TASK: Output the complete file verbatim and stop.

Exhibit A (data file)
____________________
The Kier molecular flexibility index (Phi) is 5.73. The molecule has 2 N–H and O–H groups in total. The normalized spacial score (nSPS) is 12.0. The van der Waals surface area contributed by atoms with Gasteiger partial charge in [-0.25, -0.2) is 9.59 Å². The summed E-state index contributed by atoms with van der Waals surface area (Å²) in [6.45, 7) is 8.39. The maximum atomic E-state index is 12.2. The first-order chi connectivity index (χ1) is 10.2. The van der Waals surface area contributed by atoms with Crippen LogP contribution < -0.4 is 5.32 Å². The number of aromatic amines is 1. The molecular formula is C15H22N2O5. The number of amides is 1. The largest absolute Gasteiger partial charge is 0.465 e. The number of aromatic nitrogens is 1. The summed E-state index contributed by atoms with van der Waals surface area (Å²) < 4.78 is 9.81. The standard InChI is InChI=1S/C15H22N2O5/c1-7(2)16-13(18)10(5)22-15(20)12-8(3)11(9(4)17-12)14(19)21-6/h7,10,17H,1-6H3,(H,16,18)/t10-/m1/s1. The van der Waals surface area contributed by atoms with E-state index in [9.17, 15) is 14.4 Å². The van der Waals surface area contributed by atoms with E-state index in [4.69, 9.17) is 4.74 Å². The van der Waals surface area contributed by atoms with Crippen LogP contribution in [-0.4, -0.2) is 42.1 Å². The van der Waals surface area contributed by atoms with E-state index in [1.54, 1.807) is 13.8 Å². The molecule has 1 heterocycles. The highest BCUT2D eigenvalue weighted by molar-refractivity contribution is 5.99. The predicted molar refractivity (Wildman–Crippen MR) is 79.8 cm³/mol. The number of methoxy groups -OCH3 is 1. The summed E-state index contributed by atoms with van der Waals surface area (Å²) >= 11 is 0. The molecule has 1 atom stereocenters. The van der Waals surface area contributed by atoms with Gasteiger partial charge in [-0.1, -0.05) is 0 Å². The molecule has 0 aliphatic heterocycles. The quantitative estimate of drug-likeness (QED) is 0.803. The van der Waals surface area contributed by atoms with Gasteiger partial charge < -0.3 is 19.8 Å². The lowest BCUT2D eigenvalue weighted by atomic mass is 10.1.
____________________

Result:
The Kier molecular flexibility index (Phi) is 5.73. The molecule has 2 N–H and O–H groups in total. The normalized spacial score (nSPS) is 12.0. The van der Waals surface area contributed by atoms with Gasteiger partial charge in [-0.25, -0.2) is 9.59 Å². The summed E-state index contributed by atoms with van der Waals surface area (Å²) in [6.45, 7) is 8.39. The maximum atomic E-state index is 12.2. The first-order chi connectivity index (χ1) is 10.2. The van der Waals surface area contributed by atoms with Crippen LogP contribution < -0.4 is 5.32 Å². The number of aromatic amines is 1. The molecular formula is C15H22N2O5. The number of amides is 1. The largest absolute Gasteiger partial charge is 0.465 e. The number of aromatic nitrogens is 1. The summed E-state index contributed by atoms with van der Waals surface area (Å²) < 4.78 is 9.81. The standard InChI is InChI=1S/C15H22N2O5/c1-7(2)16-13(18)10(5)22-15(20)12-8(3)11(9(4)17-12)14(19)21-6/h7,10,17H,1-6H3,(H,16,18)/t10-/m1/s1. The van der Waals surface area contributed by atoms with E-state index in [9.17, 15) is 14.4 Å². The van der Waals surface area contributed by atoms with E-state index in [4.69, 9.17) is 4.74 Å². The van der Waals surface area contributed by atoms with Crippen LogP contribution in [-0.4, -0.2) is 42.1 Å². The van der Waals surface area contributed by atoms with E-state index in [1.54, 1.807) is 13.8 Å². The molecule has 1 heterocycles. The highest BCUT2D eigenvalue weighted by molar-refractivity contribution is 5.99. The predicted molar refractivity (Wildman–Crippen MR) is 79.8 cm³/mol. The number of methoxy groups -OCH3 is 1. The summed E-state index contributed by atoms with van der Waals surface area (Å²) >= 11 is 0. The molecule has 1 atom stereocenters. The van der Waals surface area contributed by atoms with Gasteiger partial charge in [-0.1, -0.05) is 0 Å². The molecule has 0 aliphatic heterocycles. The quantitative estimate of drug-likeness (QED) is 0.803. The van der Waals surface area contributed by atoms with Gasteiger partial charge < -0.3 is 19.8 Å². The lowest BCUT2D eigenvalue weighted by atomic mass is 10.1.